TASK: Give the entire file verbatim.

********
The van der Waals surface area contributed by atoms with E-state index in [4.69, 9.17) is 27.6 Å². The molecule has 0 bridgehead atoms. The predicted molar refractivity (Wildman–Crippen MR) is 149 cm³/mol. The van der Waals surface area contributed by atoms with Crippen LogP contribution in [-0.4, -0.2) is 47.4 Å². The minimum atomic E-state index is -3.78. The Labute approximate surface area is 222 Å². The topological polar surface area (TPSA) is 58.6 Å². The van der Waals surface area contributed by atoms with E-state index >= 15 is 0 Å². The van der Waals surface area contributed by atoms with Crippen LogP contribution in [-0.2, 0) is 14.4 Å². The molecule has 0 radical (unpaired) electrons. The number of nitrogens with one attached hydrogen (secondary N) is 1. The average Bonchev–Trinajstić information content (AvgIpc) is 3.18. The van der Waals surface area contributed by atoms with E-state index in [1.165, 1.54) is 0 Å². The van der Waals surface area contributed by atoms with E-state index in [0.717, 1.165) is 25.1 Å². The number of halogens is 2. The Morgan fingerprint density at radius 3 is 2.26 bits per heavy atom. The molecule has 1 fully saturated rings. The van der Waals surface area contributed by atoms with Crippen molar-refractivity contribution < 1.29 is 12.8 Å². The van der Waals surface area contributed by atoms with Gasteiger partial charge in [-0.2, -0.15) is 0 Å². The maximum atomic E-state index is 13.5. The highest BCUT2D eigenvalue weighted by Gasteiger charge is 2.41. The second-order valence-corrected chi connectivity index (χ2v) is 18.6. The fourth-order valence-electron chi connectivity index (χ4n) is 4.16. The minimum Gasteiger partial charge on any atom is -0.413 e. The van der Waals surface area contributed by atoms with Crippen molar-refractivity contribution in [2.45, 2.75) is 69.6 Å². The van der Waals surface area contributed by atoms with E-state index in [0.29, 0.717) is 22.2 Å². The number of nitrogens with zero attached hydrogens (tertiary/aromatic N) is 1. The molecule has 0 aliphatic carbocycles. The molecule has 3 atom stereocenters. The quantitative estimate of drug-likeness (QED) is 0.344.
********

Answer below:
The van der Waals surface area contributed by atoms with E-state index in [4.69, 9.17) is 27.6 Å². The molecule has 0 bridgehead atoms. The predicted molar refractivity (Wildman–Crippen MR) is 149 cm³/mol. The van der Waals surface area contributed by atoms with Crippen LogP contribution in [-0.4, -0.2) is 47.4 Å². The minimum atomic E-state index is -3.78. The Labute approximate surface area is 222 Å². The topological polar surface area (TPSA) is 58.6 Å². The van der Waals surface area contributed by atoms with E-state index >= 15 is 0 Å². The van der Waals surface area contributed by atoms with Crippen LogP contribution in [-0.2, 0) is 14.4 Å². The molecule has 0 radical (unpaired) electrons. The number of nitrogens with one attached hydrogen (secondary N) is 1. The average Bonchev–Trinajstić information content (AvgIpc) is 3.18. The van der Waals surface area contributed by atoms with E-state index in [1.165, 1.54) is 0 Å². The van der Waals surface area contributed by atoms with E-state index in [0.717, 1.165) is 25.1 Å². The number of halogens is 2. The Morgan fingerprint density at radius 3 is 2.26 bits per heavy atom. The molecule has 1 fully saturated rings. The van der Waals surface area contributed by atoms with Crippen molar-refractivity contribution < 1.29 is 12.8 Å². The van der Waals surface area contributed by atoms with Gasteiger partial charge in [-0.2, -0.15) is 0 Å². The maximum atomic E-state index is 13.5. The highest BCUT2D eigenvalue weighted by Gasteiger charge is 2.41. The second-order valence-corrected chi connectivity index (χ2v) is 18.6. The fourth-order valence-electron chi connectivity index (χ4n) is 4.16. The minimum Gasteiger partial charge on any atom is -0.413 e. The van der Waals surface area contributed by atoms with Crippen molar-refractivity contribution in [2.45, 2.75) is 69.6 Å². The van der Waals surface area contributed by atoms with E-state index in [0.29, 0.717) is 22.2 Å². The number of nitrogens with zero attached hydrogens (tertiary/aromatic N) is 1. The molecule has 0 aliphatic carbocycles. The molecule has 3 atom stereocenters. The quantitative estimate of drug-likeness (QED) is 0.344.